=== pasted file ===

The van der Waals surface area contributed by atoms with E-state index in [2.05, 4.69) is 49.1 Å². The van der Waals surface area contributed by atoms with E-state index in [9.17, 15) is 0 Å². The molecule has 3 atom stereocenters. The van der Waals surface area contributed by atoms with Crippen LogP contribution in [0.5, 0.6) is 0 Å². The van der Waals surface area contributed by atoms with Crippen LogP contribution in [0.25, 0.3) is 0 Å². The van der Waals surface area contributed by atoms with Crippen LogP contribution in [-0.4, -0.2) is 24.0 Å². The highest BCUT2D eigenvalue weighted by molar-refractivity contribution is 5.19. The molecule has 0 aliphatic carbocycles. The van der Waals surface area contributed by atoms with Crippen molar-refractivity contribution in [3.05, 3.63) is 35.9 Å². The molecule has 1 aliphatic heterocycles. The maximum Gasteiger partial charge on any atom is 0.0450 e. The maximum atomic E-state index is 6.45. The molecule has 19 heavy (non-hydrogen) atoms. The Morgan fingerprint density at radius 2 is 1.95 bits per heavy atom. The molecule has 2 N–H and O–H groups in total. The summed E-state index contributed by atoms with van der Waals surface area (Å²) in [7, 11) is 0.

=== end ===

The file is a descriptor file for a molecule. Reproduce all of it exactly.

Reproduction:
The van der Waals surface area contributed by atoms with E-state index in [2.05, 4.69) is 49.1 Å². The van der Waals surface area contributed by atoms with E-state index in [9.17, 15) is 0 Å². The molecule has 3 atom stereocenters. The van der Waals surface area contributed by atoms with Crippen LogP contribution in [0.5, 0.6) is 0 Å². The van der Waals surface area contributed by atoms with Crippen LogP contribution in [0.25, 0.3) is 0 Å². The van der Waals surface area contributed by atoms with Crippen LogP contribution in [-0.4, -0.2) is 24.0 Å². The highest BCUT2D eigenvalue weighted by molar-refractivity contribution is 5.19. The molecule has 0 aliphatic carbocycles. The van der Waals surface area contributed by atoms with Crippen molar-refractivity contribution in [3.05, 3.63) is 35.9 Å². The molecule has 1 aliphatic heterocycles. The maximum Gasteiger partial charge on any atom is 0.0450 e. The maximum atomic E-state index is 6.45. The molecule has 19 heavy (non-hydrogen) atoms. The Morgan fingerprint density at radius 2 is 1.95 bits per heavy atom. The molecule has 2 N–H and O–H groups in total. The summed E-state index contributed by atoms with van der Waals surface area (Å²) in [7, 11) is 0.